It’s pretty easy to analyze most of the major issues driving college football in the context of the haves and the have-nots. But as last summer’s crazed chase over conference expansion showed, college football’s powers don’t always act monolithically.
Stewart Mandel posted something in his Mailbag yesterday that makes me ponder whether we might be getting ready to see a few more cracks in that façade. Noting the apparent decline of the Big Ten in comparison to the SEC, Mandel writes
… As Michael Rosenberg wrote Tuesday, the league is being dragged down right now because two of its marquee programs, Penn State and Michigan, aren’t what they once were. The Nittany Lions seem to be stuck in a perpetual state of good-but-not-great that likely won’t change until JoePa retires and the Wolverines have been a mess for several years. That’s the big difference between the SEC and Big Ten — the talent pool is deep enough in the South that an Auburn or Arkansas can rise up in a given year and compete nationally, but that’s rarely going to happen with Purdue or Illinois.
That’s just the short-term analysis, though. In the long term, we have to concede — as Jim Delany himself has — that the effects of population shift on Northern and Midwest football are very real and very irreversible. (The SEC’s penchant for oversigning has its own effect, too, though that’s another column entirely.)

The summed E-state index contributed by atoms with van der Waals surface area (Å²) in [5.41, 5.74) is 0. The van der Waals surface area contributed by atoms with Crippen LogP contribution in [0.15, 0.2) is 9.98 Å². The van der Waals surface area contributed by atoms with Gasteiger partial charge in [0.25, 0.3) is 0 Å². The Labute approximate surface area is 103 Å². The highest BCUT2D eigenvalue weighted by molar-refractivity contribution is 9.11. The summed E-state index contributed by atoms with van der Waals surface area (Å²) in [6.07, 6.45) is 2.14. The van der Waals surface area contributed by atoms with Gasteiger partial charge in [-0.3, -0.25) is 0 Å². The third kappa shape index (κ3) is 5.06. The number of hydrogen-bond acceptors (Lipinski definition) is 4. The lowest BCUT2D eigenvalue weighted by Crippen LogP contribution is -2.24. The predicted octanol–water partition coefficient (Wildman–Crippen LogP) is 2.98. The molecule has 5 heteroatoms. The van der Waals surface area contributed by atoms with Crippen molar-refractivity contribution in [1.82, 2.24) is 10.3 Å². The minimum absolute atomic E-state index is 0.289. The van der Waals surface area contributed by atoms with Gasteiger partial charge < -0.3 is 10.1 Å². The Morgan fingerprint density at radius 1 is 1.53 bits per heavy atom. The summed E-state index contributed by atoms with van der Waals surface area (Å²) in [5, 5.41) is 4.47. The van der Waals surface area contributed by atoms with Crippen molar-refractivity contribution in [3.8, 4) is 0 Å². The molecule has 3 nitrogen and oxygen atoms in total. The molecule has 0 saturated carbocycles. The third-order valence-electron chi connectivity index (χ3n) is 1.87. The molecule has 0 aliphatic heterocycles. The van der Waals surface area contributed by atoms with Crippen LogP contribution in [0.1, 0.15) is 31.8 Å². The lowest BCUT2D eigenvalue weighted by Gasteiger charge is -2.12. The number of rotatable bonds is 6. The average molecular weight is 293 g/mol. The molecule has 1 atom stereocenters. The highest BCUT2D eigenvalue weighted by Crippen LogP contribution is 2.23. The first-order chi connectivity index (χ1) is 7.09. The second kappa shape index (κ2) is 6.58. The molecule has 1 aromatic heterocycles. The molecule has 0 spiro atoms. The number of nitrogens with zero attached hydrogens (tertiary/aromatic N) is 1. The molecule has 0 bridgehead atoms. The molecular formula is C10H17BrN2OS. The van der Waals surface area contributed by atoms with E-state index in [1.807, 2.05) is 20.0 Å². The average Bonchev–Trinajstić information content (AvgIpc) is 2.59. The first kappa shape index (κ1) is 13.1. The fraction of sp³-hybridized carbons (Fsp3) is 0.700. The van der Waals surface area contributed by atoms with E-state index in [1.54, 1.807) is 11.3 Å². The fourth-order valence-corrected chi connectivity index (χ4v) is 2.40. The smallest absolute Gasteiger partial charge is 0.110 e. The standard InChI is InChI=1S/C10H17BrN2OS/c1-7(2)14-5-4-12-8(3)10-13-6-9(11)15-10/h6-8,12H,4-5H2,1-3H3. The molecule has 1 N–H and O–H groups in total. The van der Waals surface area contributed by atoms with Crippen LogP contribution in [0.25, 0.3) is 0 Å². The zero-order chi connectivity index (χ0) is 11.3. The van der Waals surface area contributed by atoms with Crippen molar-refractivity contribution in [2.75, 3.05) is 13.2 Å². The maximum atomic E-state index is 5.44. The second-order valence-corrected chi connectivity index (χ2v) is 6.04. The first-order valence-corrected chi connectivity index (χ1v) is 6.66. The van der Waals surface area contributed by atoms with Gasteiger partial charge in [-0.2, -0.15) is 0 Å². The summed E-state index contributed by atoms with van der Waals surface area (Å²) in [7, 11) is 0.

And so I wonder: are we about to enter a phase where several of the power conferences decide it’s in their best interest to take on the (largely SEC) practice of oversigning?
Don’t laugh. I can think of some compelling reasons they might. For one thing, it’s a great excuse to use to explain the SEC’s recent dominance in the BCS title game and the other power conferences’ shortcomings there. (See if the drumbeat grows louder in the event Auburn takes care of business next Monday night.)
But the bigger concern might be demographics, as Mandel hints. You’ve already got a situation where the population shift from the Rust Belt to the Sun Belt favors the SEC, the Pac-10 and at least the southern part of the Big XII at the expense of the Big Ten and the Big East (another reason TCU’s move to that conference looks shrewd). To the extent that it restricts the talent pool available to the latter two, oversigning by SEC programs exacerbates that problem.
It’s hard to see how that changes. And if that’s the case, how long is it before Jim Delany decides he has no choice but to lead the charge to get the NCAA to tighten up the rules on class signing numbers? No doubt he’d couch it in terms of doing what’s best for the student athletes, but we’d all know what that’s really about. And it would be fascinating to see where the battle lines get drawn in that fight – the Big East and the mid-major conferences would seem to be natural allies for Delany, but would the Pac-10 and Big XII commissioners stand shoulder-to-shoulder with Mike Slive?